Watermen tapped to trawl for crab pot ‘ghosts’ of the Chesapeake Bay
Chesapeake Bay watermen lose thousands of crab pots every year. Storms drag them away or they are accidentally cut loose by boat propellers. They settle on the bottom, continuing to trap crabs and other aquatic species and essentially competing with commercial and recreational crabbing and fishing for a limited supply.
The National Oceanic and Atmospheric Administration (NOAA) Chesapeake Bay office estimates that watermen deploy more than 250,000 crab pots a day throughout the season. And a recent study by the Virginia Institute of Marine Science (VIMS) found that up to 150,000 of those pots are lost annually, becoming what are known as “ghost pots.”
Kirk Havens, director of the Center for Coastal Resources Management at VIMS, says that’s not only a loss of an expensive pot, but a loss of crabs and other fish that get trapped and die in those pots. He calls it a “gear efficiency problem.”
“That ghost gear is competing against the active gear that the crabber is utilizing in fishing and taking crabs from that," he said.
NOAA’s scientists estimated removing ghost pots over six years could lead to more than $30 million in additional catch for watermen.
Havens said Maryland and Virginia had robust programs to clean up ghost pots from about 2008 to 2012 using federal grants. But that money dried up and the programs have become “episodic” at best, he added.
“And once the funding went away, then it was kind of like, well, can we get funding from this organization?” he queried. “It all depends on where you could, if you could, actually get the funding.”
Baltimore County just finished running one of those “episodic” programs for the second year. The county’s Department of Environmental Protection and Sustainability issued a $150,000 grant to Annapolis-based Oyster Recovery Partnership to hire 15 local watermen to clear at least some of the thousands of ghost pots from county waters.
Capt. Bob Wiley, who operates out of Bowley’s Quarters near the mouth of Middle River, was among those watermen who recently spent two weeks fishing ghost pots from about 3,000 acres of bay bottom just north of Hart Miller Island.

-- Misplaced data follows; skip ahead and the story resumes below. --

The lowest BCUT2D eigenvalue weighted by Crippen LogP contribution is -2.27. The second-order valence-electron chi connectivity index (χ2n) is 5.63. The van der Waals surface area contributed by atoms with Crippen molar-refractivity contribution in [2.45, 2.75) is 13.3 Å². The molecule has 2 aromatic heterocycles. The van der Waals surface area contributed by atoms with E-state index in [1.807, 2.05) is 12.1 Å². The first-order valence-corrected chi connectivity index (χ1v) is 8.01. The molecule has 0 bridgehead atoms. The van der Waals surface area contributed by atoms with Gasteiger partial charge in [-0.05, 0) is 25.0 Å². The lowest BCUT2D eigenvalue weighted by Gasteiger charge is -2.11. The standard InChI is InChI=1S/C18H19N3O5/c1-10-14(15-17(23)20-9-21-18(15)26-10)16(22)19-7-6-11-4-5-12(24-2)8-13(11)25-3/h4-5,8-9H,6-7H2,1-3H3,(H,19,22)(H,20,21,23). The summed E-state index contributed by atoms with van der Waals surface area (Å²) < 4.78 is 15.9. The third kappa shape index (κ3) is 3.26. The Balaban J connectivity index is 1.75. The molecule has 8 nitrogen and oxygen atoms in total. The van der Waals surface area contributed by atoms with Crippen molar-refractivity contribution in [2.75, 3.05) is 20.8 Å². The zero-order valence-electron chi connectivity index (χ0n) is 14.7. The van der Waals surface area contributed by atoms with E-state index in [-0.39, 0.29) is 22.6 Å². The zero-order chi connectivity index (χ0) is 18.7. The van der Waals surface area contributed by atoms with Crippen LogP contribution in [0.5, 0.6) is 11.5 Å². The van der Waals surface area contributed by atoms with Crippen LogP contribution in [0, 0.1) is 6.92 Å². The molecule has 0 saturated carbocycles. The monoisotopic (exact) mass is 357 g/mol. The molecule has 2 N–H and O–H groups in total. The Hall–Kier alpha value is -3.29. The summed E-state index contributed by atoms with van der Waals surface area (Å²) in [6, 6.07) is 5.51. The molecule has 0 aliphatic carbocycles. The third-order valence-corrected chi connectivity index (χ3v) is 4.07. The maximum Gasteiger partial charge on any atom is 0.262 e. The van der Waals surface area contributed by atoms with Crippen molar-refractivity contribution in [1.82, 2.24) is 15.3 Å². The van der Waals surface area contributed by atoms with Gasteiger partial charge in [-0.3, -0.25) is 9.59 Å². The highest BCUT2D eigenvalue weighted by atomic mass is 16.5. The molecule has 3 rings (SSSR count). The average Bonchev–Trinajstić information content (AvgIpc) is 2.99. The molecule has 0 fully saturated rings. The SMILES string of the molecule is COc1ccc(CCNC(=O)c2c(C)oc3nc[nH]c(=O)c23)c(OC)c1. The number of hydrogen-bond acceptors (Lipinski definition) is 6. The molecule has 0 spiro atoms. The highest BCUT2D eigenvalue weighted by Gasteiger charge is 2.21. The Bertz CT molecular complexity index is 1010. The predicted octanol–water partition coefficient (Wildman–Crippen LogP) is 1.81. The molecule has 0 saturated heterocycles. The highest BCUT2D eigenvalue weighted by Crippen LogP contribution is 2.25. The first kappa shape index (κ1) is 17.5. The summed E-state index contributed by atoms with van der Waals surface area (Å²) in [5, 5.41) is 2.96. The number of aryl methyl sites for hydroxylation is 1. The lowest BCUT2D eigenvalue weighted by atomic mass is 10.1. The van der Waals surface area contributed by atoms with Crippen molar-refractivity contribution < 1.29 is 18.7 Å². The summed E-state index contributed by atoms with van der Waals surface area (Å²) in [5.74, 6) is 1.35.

He says the search provides work in the off season.
“Basically, it's like the slow time of the year,” Wiley said. “We get ready, get ready to go crabbing here in April.”
On a recent slate gray morning Wiley and his son Matthew dragged another “ghost” pot caked with mud from the bottom and left it hanging just off the stern of his workboat, Dragon Lady.
Wiley gunned the engine and dragged the pot through the water, trailing a plume of black mud, before he hauled it aboard.
Most of the pots they pulled up were thick with mud; one contained a large, dead crab, two sunfish and a yellow perch that were still alive. They threw them back.
Wiley and the other watermen find the pots using “GPS coordinates mapped out right here,” he says, tapping a navigational chart on a computer screen in the boat’s cabin.
Jennifer Walters, a coastal resource scientist with ORP, explains they mapped the pots using side scan sonar.
“So, when they go out and take the side scan imagery of the bottom, they're detecting anything that's hard,” she said. “And they can actually see the square frame of the pot on the bottom. But we just basically made all of those pots from the side scan imagery of the bottom into points.”
Those points appear as red dots on Wiley’s computer screen.
Walters says the watermen dragged more than 1,200 ghost pots from the water over two weeks.
The captains can keep pots that are in good condition and re-use them. The ones that are so badly damaged they can’t be salvaged are recycled for the metal. And any non-metal debris, such as lines, goes into a dumpster to be disposed of.
As Wiley lined up Dragon Lady for a pass at another pot, Matthew prepared the drag bar, a piece of apparatus about as long as the boat is wide with six lines evenly spaced along its length trailing below it. Each line has two sets of small grappling hooks.
Matt dropped the drag bar off the stern and let the line pay out, then looped the knotted end of it around a cleat on board.
“A lot of times we'll see one side of the drag hit and this knot will spin around,” he explained. “It hits a pot on the side, it'll spin it. And that's how we know we got a pot on there.”
Meanwhile, Capt. Bob has his eyes trained on the computer screen, which shows the boat passing over one of those red dots that represents a pot. But there’s no guarantee his gear will snag that pot.
“Sometimes you'll see that pot and you won't grab it,” he said. “You can't believe you didn't grab it. But you could turn right around and get it.”
And sometimes the pot is so deteriorated that the hook tears off only a piece of it. But this time, the knot spun off to port. The boat gave the slightest lurch. They had the pot. Capt. Bob and his son hauled the line in until the pot hung in the water off the stern. Now to get the mud out of it.